Coveralls Badges

Todays post will be covering Coveralls. This is the third post in my series on GitHub Badges.

In my last post I covered the hosted CI service TravisCI.  Once you get your code building in a ci system which automatically runs your tests, one of the next features you might look to add is code coverage reports. TravisCI does not directly support code coverage reports, but can integrate with Coveralls for this feature. You’ve likely seen badges linking to the Coveralls service, they look something like this:


As you can probably surmise, these badges indicate current test coverage. Coveralls originally only supported Ruby, but now supports several other languages.

Setting up a project in coveralls is pretty trivial. Once again, authentication is handled via Oauth using your GitHub account. Once you have authenticated with your GitHub account, you will have a page that looks something like this:

Screen Shot 2013-12-22 at 10.09.16 PM

Just flick the switch on for a repo and you will be linked to instructions for the remaining steps. For a Ruby project, you will have to add a line to your Gemfile like this:

<br />gem 'coveralls', require: false<br />

If you haven’t seen the ‘require => false’ option before, it just tell Bundler to install the gem and maintain dependencies, but not actually load it. You will need to add a couple of lines to the very beginning of your test_helper.rb to do that. Usually that will look like this:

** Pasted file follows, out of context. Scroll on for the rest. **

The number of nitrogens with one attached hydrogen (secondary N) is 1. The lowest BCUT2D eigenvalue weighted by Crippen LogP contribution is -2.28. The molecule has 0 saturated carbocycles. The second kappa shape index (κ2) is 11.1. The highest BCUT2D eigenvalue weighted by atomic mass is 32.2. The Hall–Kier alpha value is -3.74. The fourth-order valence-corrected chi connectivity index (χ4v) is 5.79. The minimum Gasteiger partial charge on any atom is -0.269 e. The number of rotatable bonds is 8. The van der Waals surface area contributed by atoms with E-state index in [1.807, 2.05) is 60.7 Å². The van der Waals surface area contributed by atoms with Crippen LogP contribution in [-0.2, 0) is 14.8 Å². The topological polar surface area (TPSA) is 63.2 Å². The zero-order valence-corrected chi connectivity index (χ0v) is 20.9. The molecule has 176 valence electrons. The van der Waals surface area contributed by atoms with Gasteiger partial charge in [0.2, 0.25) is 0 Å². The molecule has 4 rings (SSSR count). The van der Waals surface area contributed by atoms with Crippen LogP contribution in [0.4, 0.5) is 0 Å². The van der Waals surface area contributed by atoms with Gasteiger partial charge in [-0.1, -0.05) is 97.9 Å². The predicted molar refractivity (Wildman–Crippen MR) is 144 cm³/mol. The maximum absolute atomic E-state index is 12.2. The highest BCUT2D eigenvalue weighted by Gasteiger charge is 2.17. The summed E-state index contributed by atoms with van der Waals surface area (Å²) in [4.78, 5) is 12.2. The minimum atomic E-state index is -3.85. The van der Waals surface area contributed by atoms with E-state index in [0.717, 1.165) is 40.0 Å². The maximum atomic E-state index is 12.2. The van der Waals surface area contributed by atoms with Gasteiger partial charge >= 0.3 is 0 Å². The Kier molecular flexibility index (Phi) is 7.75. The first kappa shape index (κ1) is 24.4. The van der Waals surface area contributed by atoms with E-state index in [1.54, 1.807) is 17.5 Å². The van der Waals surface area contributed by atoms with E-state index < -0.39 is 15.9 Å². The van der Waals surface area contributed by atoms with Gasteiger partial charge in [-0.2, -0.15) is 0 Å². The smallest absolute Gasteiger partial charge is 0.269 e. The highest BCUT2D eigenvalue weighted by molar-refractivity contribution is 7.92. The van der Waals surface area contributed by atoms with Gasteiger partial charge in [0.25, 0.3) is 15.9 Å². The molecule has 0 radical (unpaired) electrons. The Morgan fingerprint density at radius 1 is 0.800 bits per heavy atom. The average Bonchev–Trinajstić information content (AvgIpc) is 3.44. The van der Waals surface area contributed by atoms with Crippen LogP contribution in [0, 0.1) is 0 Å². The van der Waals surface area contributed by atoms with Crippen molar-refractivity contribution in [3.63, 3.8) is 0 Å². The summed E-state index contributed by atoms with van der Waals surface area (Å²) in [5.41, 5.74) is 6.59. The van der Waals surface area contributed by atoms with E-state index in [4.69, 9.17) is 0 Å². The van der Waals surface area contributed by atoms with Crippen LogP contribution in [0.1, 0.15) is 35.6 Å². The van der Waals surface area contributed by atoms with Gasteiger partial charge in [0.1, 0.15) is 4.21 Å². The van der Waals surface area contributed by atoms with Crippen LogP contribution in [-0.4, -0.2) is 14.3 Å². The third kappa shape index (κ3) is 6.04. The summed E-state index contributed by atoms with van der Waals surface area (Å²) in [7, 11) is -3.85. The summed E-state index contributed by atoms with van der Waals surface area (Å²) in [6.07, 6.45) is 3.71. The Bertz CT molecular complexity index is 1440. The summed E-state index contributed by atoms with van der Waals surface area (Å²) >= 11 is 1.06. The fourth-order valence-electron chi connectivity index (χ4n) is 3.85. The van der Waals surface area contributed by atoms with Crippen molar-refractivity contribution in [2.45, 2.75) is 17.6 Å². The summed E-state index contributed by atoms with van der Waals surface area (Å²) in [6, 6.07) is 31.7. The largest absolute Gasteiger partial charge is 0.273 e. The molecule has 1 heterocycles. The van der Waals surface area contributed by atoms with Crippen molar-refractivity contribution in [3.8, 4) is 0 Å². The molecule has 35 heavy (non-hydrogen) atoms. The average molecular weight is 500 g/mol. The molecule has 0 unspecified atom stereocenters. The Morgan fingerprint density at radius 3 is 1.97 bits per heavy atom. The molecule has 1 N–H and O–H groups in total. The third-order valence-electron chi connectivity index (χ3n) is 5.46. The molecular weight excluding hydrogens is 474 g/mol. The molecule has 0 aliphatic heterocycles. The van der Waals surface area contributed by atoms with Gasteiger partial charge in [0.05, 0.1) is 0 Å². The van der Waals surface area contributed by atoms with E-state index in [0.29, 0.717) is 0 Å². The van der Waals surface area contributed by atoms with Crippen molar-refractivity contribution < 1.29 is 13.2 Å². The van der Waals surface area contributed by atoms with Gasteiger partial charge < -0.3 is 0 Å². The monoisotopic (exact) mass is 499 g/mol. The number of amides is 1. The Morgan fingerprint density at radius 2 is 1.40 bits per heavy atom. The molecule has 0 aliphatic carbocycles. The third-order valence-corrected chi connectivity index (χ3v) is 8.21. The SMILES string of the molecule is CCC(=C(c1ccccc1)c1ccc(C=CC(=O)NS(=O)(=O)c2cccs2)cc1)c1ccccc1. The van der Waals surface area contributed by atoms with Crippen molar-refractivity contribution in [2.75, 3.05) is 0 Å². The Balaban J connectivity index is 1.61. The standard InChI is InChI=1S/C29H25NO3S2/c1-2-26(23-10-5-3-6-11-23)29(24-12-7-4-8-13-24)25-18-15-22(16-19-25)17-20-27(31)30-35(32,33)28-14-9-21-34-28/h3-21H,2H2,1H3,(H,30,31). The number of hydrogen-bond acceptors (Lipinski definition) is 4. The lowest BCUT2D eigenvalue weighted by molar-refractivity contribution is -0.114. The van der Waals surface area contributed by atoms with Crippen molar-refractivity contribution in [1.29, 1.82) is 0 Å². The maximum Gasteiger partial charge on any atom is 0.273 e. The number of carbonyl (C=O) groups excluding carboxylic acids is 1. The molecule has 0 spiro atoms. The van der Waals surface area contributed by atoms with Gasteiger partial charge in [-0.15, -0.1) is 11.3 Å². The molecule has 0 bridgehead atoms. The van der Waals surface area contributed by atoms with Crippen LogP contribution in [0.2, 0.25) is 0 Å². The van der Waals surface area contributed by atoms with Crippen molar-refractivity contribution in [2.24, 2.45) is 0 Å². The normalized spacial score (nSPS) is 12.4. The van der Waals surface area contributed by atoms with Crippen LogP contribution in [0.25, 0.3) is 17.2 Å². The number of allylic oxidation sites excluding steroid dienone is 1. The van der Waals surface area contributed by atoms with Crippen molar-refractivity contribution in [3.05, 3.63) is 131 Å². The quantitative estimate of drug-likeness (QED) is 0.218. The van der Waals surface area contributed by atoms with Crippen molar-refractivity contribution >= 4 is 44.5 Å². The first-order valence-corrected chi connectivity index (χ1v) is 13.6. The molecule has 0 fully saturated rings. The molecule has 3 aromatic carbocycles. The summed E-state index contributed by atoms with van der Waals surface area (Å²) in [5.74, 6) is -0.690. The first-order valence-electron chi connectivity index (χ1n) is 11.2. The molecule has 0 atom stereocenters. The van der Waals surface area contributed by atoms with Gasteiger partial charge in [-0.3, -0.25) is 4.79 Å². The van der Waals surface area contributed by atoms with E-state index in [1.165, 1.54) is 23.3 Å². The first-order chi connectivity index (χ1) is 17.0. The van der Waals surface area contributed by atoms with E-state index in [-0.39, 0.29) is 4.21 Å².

<br />require 'coveralls'<br />Coveralls.wear!('rails')<br />

You can omit the argument to the Coveralls.wear! method call if your project is non-rails. Finally you will need to tell coveralls about your ci server. This is done in a .coveralls.yml file added to the root of your project. In many cases this may just be a single line like:

<br />service_name: travis-ci<br />

That’s pretty much all there is to it. After that, if you watch the logs from a travis build, you will see it is sending coverage data to coveralls. Go you your coveralls page and you can see file by file and line by line coverage information.

Screen Shot 2013-12-22 at 10.25.23 PM

File Coverage

Screen Shot 2013-12-22 at 10.25.52 PM

Line by Line Coverage

As with most other codebase services behind GitHub badges, the service is free for public repos and available for a fee to private repos. At the time of this writing, pricing for a single private repo was $4.99/month and a 10 repo plan was $24.99/month.

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